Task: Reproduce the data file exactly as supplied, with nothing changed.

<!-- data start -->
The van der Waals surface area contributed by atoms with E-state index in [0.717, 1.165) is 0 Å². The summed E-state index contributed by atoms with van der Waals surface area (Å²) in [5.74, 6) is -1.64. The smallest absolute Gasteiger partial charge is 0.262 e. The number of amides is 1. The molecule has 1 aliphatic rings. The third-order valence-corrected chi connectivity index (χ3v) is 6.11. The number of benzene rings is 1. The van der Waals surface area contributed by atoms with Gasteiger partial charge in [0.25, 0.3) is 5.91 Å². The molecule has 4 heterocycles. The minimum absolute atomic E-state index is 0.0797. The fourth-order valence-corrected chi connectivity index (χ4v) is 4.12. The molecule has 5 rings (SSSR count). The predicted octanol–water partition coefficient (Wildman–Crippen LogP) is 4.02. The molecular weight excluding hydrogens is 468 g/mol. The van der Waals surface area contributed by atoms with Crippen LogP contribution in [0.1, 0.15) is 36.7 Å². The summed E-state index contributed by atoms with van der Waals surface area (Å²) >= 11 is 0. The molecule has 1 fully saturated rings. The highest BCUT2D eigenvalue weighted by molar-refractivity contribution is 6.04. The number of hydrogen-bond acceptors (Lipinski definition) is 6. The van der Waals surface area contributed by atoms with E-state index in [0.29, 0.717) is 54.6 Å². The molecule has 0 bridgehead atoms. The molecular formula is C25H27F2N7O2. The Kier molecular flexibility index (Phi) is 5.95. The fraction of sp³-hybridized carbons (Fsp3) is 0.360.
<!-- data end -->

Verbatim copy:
The van der Waals surface area contributed by atoms with E-state index in [0.717, 1.165) is 0 Å². The summed E-state index contributed by atoms with van der Waals surface area (Å²) in [5.74, 6) is -1.64. The smallest absolute Gasteiger partial charge is 0.262 e. The number of amides is 1. The molecule has 1 aliphatic rings. The third-order valence-corrected chi connectivity index (χ3v) is 6.11. The number of benzene rings is 1. The van der Waals surface area contributed by atoms with Gasteiger partial charge in [0.25, 0.3) is 5.91 Å². The molecule has 4 heterocycles. The minimum absolute atomic E-state index is 0.0797. The fourth-order valence-corrected chi connectivity index (χ4v) is 4.12. The molecule has 5 rings (SSSR count). The predicted octanol–water partition coefficient (Wildman–Crippen LogP) is 4.02. The molecular weight excluding hydrogens is 468 g/mol. The van der Waals surface area contributed by atoms with Crippen LogP contribution in [0.1, 0.15) is 36.7 Å². The summed E-state index contributed by atoms with van der Waals surface area (Å²) >= 11 is 0. The molecule has 1 fully saturated rings. The highest BCUT2D eigenvalue weighted by molar-refractivity contribution is 6.04. The number of hydrogen-bond acceptors (Lipinski definition) is 6. The van der Waals surface area contributed by atoms with E-state index in [0.29, 0.717) is 54.6 Å². The molecule has 0 bridgehead atoms. The molecular formula is C25H27F2N7O2. The Kier molecular flexibility index (Phi) is 5.95. The fraction of sp³-hybridized carbons (Fsp3) is 0.360.